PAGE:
Monday, November 30, 2009

The Taj Mahal - Seven Wonders of the World

Work has brought me to some places that I would never have otherwise visited. During my recent travel to New Delhi, I managed to squeeze in a day trip to Agra to visit the Taj Mahal, one of the Seven Wonders of the World. The 200 km journey to Agra was long - it took us almost 6 hours. Despite it being a Sunday, traffic was heavy. In addition to cars, the roads were crowded with all forms of transportation - motor-powered and animal-driven. From time to time, a cow may block the road, oblivious to the traffic or the honking. One thing about Indian driving that drove me up the wall is the honking. People there love to honk with or without good reason. In fact, the trucks have a sign painted on the back "Please honk". Go figure!

Despite the long and tedious journey to Agra, the Taj Mahal is definitely worth a visit. It is truly a spectacular specimen of Mughal architecture. It's no wonder the Taj Mahal is one of the Seven Wonders of the World. The Taj Mahal has a romantic history. It was built by a grief-stricken emperor, Mughal Emperor Shah Jahan for his beloved third wife, Mumtaz Mahal. Despite her pregnancy, Mumtaz followed the Emperor to the battle field. She went into labour at the battle field and died whilst bearing their fourteenth child. According to our guide, Mumtaz had a vision of the Taj on the bank of the river Yamunna and had requested the Emperor to build the mausoleum in her honour. The Taj Mahal took approximately 22 years to construct.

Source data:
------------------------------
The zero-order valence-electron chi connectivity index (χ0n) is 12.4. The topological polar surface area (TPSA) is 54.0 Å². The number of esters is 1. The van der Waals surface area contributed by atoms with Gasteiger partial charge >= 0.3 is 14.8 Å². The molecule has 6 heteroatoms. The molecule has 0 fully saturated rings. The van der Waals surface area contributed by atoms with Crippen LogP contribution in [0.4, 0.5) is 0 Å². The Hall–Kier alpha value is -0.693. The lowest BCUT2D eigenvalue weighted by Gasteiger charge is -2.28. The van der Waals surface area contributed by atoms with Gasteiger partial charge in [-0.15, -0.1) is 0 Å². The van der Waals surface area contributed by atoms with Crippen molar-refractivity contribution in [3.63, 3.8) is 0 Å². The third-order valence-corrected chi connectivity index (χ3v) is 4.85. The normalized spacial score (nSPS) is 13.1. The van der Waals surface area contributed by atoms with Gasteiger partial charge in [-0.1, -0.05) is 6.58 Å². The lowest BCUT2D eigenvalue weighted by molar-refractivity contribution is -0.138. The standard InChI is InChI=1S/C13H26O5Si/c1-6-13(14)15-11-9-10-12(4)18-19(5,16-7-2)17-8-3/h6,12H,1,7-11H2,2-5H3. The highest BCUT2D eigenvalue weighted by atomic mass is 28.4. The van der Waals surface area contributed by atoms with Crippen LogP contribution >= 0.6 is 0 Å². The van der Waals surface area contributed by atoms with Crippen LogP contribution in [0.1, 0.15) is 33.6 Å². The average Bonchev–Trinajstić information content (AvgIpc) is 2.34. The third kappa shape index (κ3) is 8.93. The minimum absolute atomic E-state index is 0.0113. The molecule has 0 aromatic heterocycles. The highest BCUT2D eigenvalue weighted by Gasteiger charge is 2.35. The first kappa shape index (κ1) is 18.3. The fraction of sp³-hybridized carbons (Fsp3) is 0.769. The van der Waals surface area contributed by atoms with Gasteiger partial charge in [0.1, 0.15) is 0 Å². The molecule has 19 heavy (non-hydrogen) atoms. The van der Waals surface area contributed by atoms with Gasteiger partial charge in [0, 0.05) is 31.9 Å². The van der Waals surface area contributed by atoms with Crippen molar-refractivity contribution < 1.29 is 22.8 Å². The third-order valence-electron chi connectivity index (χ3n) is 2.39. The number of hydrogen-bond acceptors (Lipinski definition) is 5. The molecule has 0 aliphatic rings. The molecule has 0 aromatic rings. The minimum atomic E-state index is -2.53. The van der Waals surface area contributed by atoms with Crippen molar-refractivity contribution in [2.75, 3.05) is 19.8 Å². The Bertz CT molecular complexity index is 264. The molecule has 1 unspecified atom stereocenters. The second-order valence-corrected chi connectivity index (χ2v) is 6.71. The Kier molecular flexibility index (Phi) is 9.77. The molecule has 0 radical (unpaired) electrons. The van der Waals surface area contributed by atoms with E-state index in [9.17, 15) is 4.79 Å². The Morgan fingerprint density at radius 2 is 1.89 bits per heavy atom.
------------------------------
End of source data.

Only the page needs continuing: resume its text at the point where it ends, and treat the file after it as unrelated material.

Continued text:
The main gateway to the Taj Mahal is the Great Gate "Darwaza-i rauza".

As you walk through the archway of the main gate, you will see the Taj Mahal centered through the archway. Symmetry is one of the key features of the Taj Mahal, a theme that one sees over and over again.

Once you pass through the gate, you will see the Taj Mahal, a towering image of white marble against the backdrop of the brilliant blue sky and surrounded by lush green gardens. Our guide informed us that the Taj was meant to be seen as a live painting, with the primary colours of white, blue, green and red. Indeed, it is a masterpiece. When the fountains are off, you can see the reflection of the Taj Mahal in the water of the pool. The four surrounding minarets not only adds depth and dimension to the Taj Mahal (if you covered the minarets, the tomb complex would appear one-dimensional), it also reflects the symmetrical theme prevalent throughout the Taj Mahal.

Close-up, it's impossible not to be impressed by the mastery of the Taj's builders and designers - from the Islamic calligraphy to the sculpted flowers...When one considers that the Taj Mahal was constructed in the 1600's without the tools of modern day construction, it is an amazing feat indeed.

At each side of the main complex, there are two red sandstone buildings which are mirror image of each other. The building on the left side is a mosque, which is still used today for Friday afternoon prayers. The building on the right side was built for architectural symmetry.

The Taj Mahal truly does deserve its spot in the Seven Wonders of the World. It is not only a stunning display of Persian, Indian and Islamic architecture but a display of true love from an Emperor for his beloved wife.

1 comment:

Sweet Jasmine said...

Truly amazing architecture. Great pics you have here. Hope to be there one day but have to brave the disturbing honking and horrendus traffic.....